Office of the President

Dear members of the campus community,

Over the past weeks, events at the University of Missouri, Yale, and many other colleges and universities have brought national attention to the issue of racism on college campuses. In some cases that racism is overt; and while we at Gettysburg strive to be a more diverse and inclusive community, our efforts have not been without some of the same difficulties and setbacks.  We have College policies and procedures that guide our response to bias incidents when they are reported, although I will be the first to acknowledge that our system is not perfect.

However, many of the issues our students of color face require more than a disciplinary response to the offensive behavior of a single individual or group. These issues are in some ways more challenging as they are imbedded in our society, in our structures, and in our culture, and require institutional change.

I congratulate our Black Student Union and Latin American Students’ Association for coming together to share their concerns about racism on our campus. I have met with the leaders of these organizations, Ja’Nai Harris (BSU president) and Jasmine Santana (LASA president), and Dean Julie Ramsey and Chief Diversity Officer Jeanne Arnold have met with these student groups as well. Their concerns and recommendations are wide-ranging and include things such as:

  • enhanced training for faculty to respond to racial issues in the classroom;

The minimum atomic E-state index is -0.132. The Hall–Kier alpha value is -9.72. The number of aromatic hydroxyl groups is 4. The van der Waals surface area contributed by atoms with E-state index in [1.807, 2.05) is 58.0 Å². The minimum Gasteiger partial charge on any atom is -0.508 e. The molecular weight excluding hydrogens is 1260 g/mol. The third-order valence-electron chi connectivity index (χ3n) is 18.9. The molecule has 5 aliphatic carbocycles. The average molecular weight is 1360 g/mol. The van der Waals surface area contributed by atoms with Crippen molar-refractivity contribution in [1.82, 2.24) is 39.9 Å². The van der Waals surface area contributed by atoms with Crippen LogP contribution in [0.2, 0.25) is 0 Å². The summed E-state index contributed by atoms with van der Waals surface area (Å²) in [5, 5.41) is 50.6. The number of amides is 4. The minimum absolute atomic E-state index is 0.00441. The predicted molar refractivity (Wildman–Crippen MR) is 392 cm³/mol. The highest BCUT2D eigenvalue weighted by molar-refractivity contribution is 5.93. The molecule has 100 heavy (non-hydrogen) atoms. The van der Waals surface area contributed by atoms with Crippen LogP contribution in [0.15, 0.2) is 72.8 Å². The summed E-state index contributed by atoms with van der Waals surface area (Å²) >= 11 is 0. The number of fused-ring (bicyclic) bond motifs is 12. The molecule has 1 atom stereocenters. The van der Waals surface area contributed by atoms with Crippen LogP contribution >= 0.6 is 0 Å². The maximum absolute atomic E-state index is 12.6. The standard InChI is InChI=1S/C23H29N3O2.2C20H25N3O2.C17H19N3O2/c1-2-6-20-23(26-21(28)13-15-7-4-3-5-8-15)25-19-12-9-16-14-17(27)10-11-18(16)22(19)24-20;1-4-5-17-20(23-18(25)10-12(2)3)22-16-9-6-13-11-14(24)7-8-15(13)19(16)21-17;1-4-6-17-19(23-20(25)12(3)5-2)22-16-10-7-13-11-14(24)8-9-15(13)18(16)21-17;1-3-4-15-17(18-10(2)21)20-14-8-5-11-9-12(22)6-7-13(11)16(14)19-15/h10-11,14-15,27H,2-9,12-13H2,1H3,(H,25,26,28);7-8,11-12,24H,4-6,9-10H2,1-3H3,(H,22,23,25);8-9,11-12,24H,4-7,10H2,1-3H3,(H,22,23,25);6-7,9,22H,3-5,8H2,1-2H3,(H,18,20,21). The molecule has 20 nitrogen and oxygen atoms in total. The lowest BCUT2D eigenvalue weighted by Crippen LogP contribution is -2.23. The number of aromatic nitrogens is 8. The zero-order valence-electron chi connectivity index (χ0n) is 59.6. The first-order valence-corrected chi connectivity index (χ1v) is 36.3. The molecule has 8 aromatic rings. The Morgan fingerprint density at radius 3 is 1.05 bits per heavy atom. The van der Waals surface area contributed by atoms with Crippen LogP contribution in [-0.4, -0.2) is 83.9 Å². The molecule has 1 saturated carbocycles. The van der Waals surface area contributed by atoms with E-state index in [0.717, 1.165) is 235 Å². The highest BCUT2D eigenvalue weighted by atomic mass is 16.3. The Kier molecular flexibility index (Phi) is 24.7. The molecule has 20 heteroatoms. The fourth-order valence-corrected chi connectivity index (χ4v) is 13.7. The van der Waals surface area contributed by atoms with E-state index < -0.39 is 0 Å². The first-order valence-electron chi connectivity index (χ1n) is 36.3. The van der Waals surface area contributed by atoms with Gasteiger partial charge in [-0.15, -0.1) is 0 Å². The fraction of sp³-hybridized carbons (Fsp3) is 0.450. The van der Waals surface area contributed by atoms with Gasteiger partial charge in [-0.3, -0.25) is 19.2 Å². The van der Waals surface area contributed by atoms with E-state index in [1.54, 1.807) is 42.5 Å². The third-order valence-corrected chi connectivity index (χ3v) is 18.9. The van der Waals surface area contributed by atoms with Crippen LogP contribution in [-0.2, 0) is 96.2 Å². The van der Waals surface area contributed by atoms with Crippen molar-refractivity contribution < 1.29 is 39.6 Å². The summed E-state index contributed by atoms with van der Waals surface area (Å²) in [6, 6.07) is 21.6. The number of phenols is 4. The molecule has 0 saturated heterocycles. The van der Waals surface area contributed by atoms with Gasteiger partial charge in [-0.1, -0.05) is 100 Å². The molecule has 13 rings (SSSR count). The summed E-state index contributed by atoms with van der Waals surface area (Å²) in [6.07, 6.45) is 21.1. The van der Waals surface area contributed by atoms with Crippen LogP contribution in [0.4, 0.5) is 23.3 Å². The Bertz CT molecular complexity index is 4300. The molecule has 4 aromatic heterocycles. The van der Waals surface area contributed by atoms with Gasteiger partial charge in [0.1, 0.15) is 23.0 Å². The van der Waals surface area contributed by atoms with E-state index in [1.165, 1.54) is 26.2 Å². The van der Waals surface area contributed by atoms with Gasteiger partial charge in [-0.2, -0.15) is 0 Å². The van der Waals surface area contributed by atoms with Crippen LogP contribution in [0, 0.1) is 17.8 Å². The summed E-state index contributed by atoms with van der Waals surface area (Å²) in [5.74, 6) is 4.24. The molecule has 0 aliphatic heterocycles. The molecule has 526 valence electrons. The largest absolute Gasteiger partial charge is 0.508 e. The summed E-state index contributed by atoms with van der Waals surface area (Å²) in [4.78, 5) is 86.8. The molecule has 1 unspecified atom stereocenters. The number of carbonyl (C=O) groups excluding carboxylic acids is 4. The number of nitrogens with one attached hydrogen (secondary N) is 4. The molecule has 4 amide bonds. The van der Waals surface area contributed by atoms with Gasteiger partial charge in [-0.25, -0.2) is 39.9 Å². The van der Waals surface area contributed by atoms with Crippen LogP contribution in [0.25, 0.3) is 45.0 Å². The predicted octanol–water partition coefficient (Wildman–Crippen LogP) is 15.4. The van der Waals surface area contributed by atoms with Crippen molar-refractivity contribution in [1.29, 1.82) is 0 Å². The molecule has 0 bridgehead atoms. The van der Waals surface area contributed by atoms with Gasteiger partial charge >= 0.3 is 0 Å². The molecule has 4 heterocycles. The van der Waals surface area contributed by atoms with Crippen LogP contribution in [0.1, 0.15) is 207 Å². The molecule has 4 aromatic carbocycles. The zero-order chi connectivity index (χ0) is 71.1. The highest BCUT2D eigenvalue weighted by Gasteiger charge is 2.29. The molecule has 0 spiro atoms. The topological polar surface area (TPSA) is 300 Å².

• enhanced faculty and staff training focused on micro-aggressions;
  • additional cultural programming for the campus community;
  • increased faculty and staff diversity;
  • challenges related to study abroad for students of color;
  • enhanced social gathering spaces; and,
  • enhanced diversity and inclusion training for student organizations.

We are in the process of reviewing these and other concerns that have been raised to date and developing plans to address them.

What I personally find to be most moving and disturbing is the sense among many students of color that Gettysburg College is not their own. More than a few members of our community have been made to feel (be it intentionally or unintentionally) that they are not welcome and that their backgrounds and experiences are not valued in our intellectual and social environment.

We, as a community, must come together around these issues. As I reminded our community in an email message earlier this year, the values which are the foundation of our mission as a liberal arts institution include “the worth and dignity of all people” and “sensitivity to the human condition.” We must strive together to assure that we uphold those values and that all members of this community can proudly claim Gettysburg College as their own.

As the spring semester opens, I will be prepared to share some of the steps we will take in response to the concerns so constructively raised by our students. I also ask each of you to take some responsibility for improving our campus culture, for maintaining an environment that embodies the highest levels of respect and civility, and for making Gettysburg College more welcoming and inclusive for all members of our community.


Janet Morgan Riggs


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